Pk lunch: £5.50.
B&B: £38 for single with shared bathroom. £41pp for en-suite twin & doubles
Rooms: 2S, 3T/D, 1D.
Run by: Hazel Hutton
Comfortable accommodation in a large 19th century farmhouse at the foot of Walla Crag. Also has a farmhouse shop and tea room. This is a working dairy farm offering quality accommodation in an idyllic location. It is a 10 minute walk into town. This has been home to the Hutton family since 1924 and remains an entirely family operated business to this day. There is a pretty courtyard with ample parking. To the rear is a large orchard with apple, pear and plum trees, where free-range hens lay your breakfast eggs. And now there's a satellite TV, too. There are also 3 cottages sleeping 6, 2 and 2. Satellite TV available throughout.
Tea room and farmhouse shop opening at Easter.
AA 3-star for B&B. Safe lock up. Cleaning facilities.
AA 4-star accommodation for self-catering cottages;
Nearest pub: 1 mile to town centre.
Rooms: 2D, 1T.
Run by: Libby Scott
Friendly purpose built hostel that is happy to provide outdoor activities for those wanting it, but more than happy to provide beds for those wishing to crash out after a hard day's cycling. This is budget bunk bed accommodation and there is secure bike storage and a drying room. It is a 5 minute walk into town. Group bookings welcome by arrangement. There are 65 beds so large groups welcome. You can book the whole place (see below for prices).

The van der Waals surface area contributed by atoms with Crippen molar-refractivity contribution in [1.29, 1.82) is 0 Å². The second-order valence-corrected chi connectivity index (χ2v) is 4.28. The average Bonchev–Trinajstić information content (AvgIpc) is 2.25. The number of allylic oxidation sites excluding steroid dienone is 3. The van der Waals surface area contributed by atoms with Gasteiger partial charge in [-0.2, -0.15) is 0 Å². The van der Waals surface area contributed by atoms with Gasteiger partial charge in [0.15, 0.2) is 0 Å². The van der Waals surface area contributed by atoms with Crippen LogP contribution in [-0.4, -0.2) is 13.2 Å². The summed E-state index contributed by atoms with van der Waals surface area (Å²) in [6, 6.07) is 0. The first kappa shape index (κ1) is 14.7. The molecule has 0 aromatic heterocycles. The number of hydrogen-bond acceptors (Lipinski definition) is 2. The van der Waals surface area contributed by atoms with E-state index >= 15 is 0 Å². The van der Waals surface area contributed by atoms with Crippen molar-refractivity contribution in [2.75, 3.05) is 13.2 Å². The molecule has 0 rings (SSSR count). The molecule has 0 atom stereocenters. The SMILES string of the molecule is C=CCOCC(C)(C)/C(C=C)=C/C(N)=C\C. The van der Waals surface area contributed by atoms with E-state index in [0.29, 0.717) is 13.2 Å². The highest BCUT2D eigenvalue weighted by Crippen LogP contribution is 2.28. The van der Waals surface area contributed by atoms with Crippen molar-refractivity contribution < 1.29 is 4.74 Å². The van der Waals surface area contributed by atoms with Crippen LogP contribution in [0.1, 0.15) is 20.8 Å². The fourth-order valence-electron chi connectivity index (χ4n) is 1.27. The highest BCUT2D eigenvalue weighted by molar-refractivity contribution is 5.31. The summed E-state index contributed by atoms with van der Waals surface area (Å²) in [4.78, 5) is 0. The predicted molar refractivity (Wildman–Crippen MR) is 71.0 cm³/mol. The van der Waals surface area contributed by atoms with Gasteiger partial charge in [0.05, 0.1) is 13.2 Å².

Pub 200m: on route.
Eve meal: £10 for 2-course, all locally sourced.
Pk lunch: £6 (baguette and calorific munchies).
Bed: £19 during week. £22 weekends (with £5 supplement for 1-nighters Fri & Sat). For use of whole centre (weekdays): £850. Whole centre (weekends): £950.
Rooms: 8 containing 65 bunk beds.